Oncologist & Cancer Survivor David Johnson, MD, of UT Southwestern Honored As “Giant of Cancer Care” by OncLive at ASCO 2019

When David Johnson, MD, talks about his part in cancer drug development, he says, “I played a small role.” Others don’t use the word “small” to describe his contributions. They use the word “giant.” According to a June 3, 2019 release from the University of Texas (UT) Southwestern, Dr. Johnson was honored as one of 15 Giants of Cancer Care (https://www.giantsofcancercare.com/recipients/2019) recognized at the American Society of Clinical Oncology (ASCO) conference in Chicago on Friday, May 30. The award was given by OncLive, the website for the Oncology Specialty Group (https://www.onclive.com/publications/obtn/2010/april2010/oncology_specia...). Past inductees have included leading cancer experts from Harvard Medical School, Stanford, Yale, and the National Cancer Institute. Dr. John Minna, Professor and Director of the Hamon Center for Therapeutic Oncology Research at UT Southwestern Medical Center, was among the oncologists honored as a Giant of Cancer Care in 2015. The honor comes as Dr. Johnson prepares to step down after nine years of service as UT Southwestern’s Chair of Internal Medicine. He holds the Donald W. Seldin Distinguished Chair in Internal Medicine. He is an oncologist who has been on all sides of cancer: he’s an attending physician, a leading expert in clinical trials, an enthusiastic supporter of cancer research, and a former cancer patient himself. Dr. Johnson was in his early 40s, treating cancer patients in Tennessee, when he was diagnosed with lymphoma. “It came as somewhat of a shock to say the least,” he said. He soon had the chemotherapy he had prescribed for hundreds of patients in the past. He lost his hair and was hit with every side effect: neuropathy, neutropenia, fever, infections, and more.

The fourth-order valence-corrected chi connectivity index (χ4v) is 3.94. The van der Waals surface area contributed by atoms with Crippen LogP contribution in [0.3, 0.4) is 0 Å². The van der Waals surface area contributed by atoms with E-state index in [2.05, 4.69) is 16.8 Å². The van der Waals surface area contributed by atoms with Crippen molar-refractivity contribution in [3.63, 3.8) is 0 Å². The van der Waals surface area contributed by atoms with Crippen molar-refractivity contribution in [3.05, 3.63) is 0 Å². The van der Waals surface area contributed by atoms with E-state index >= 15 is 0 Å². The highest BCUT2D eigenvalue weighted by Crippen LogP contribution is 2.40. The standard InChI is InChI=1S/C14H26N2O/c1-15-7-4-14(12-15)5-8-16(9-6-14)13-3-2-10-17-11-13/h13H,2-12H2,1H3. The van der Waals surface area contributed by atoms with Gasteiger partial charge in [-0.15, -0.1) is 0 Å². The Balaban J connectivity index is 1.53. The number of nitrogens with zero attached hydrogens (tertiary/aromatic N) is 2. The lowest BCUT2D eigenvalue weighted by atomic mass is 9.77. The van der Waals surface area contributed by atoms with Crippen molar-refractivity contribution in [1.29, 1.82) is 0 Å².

“Only the Stressed Die Young”* Molecular Switch in Flies Is Decisive for Long Life and Stress Resilience; Transcription Factor Must Be Tightly Controlled As Too Little Leads to Longer Life, But Reduced Stress Resistance; Too Much Leads to Early Aging

The survival and fitness of multi-cellular organisms have been tightly associated with their capacity to renew their tissues. This is particularly important for tissues that are permanently exposed to and challenged by the external environment, such as the epithelium, which lines our digestive tract. Researchers led by Professor Dr. Mirka Uhlirova from CECAD (Cluster of Excellence for Aging Research at the University of Cologne) collaborated with the laboratory of Dr. Tony Southall from Imperial College London to identify the transcription factor Ets21c as a vital regulator of the regenerative program in the adult intestine of the fruit fly Drosophila. Moreover, their work highlighted the existence of trade-off mechanisms between stress resilience and longevity. The results were published online on June 4, 2019 in Cell Reports. The open-access article is titled “Ets21c Governs Tissue Renewal, Stress Tolerance, and Aging in the Drosophila Intestine.” While primarily involved in nutrient absorption and digestion, the intestinal epithelium also serves as a selective barrier that restricts the passage of pathogens and toxic substances. The renewal of the intestine is accomplished by stem cells which proliferate and differentiate to maintain tissue integrity and it functions throughout an organism's lifetime. In contrast, stem cell malfunctions have been linked to tissue degeneration or cancer development. The new research contributes to a better understanding of the molecular underpinnings of the regenerative processes under favorable as well as stress conditions.